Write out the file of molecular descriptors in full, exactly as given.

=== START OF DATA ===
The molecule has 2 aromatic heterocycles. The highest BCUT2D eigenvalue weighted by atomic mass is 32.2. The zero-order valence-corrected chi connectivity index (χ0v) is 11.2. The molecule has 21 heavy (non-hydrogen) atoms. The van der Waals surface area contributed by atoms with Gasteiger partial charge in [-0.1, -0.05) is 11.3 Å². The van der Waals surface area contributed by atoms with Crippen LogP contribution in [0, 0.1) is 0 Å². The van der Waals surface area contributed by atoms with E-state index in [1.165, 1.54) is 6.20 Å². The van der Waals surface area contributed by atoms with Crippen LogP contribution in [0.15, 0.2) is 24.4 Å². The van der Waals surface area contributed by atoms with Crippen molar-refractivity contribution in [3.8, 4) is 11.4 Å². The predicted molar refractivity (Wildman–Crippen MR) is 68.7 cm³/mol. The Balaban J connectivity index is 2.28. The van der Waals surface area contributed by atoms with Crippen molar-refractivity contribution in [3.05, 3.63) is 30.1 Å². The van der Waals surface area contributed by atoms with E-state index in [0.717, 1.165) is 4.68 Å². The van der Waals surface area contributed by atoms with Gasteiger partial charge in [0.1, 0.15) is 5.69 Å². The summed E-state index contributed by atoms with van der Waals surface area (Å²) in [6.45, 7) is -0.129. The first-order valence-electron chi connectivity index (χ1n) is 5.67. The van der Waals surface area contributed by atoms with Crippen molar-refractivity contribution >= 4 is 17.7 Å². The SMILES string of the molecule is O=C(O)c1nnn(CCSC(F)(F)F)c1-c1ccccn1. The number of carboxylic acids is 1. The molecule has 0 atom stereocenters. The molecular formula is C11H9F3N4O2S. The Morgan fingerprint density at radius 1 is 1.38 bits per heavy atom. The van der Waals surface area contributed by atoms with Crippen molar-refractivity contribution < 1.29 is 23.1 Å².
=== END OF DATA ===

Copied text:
The molecule has 2 aromatic heterocycles. The highest BCUT2D eigenvalue weighted by atomic mass is 32.2. The zero-order valence-corrected chi connectivity index (χ0v) is 11.2. The molecule has 21 heavy (non-hydrogen) atoms. The van der Waals surface area contributed by atoms with Gasteiger partial charge in [-0.1, -0.05) is 11.3 Å². The van der Waals surface area contributed by atoms with Crippen LogP contribution in [0, 0.1) is 0 Å². The van der Waals surface area contributed by atoms with E-state index in [1.165, 1.54) is 6.20 Å². The van der Waals surface area contributed by atoms with Crippen LogP contribution in [0.15, 0.2) is 24.4 Å². The van der Waals surface area contributed by atoms with Crippen molar-refractivity contribution in [3.8, 4) is 11.4 Å². The predicted molar refractivity (Wildman–Crippen MR) is 68.7 cm³/mol. The Balaban J connectivity index is 2.28. The van der Waals surface area contributed by atoms with Crippen molar-refractivity contribution in [3.05, 3.63) is 30.1 Å². The van der Waals surface area contributed by atoms with E-state index in [0.717, 1.165) is 4.68 Å². The van der Waals surface area contributed by atoms with Gasteiger partial charge in [0.1, 0.15) is 5.69 Å². The summed E-state index contributed by atoms with van der Waals surface area (Å²) in [6.45, 7) is -0.129. The first-order valence-electron chi connectivity index (χ1n) is 5.67. The van der Waals surface area contributed by atoms with Crippen molar-refractivity contribution >= 4 is 17.7 Å². The SMILES string of the molecule is O=C(O)c1nnn(CCSC(F)(F)F)c1-c1ccccn1. The number of carboxylic acids is 1. The molecule has 0 atom stereocenters. The molecular formula is C11H9F3N4O2S. The Morgan fingerprint density at radius 1 is 1.38 bits per heavy atom. The van der Waals surface area contributed by atoms with Crippen molar-refractivity contribution < 1.29 is 23.1 Å².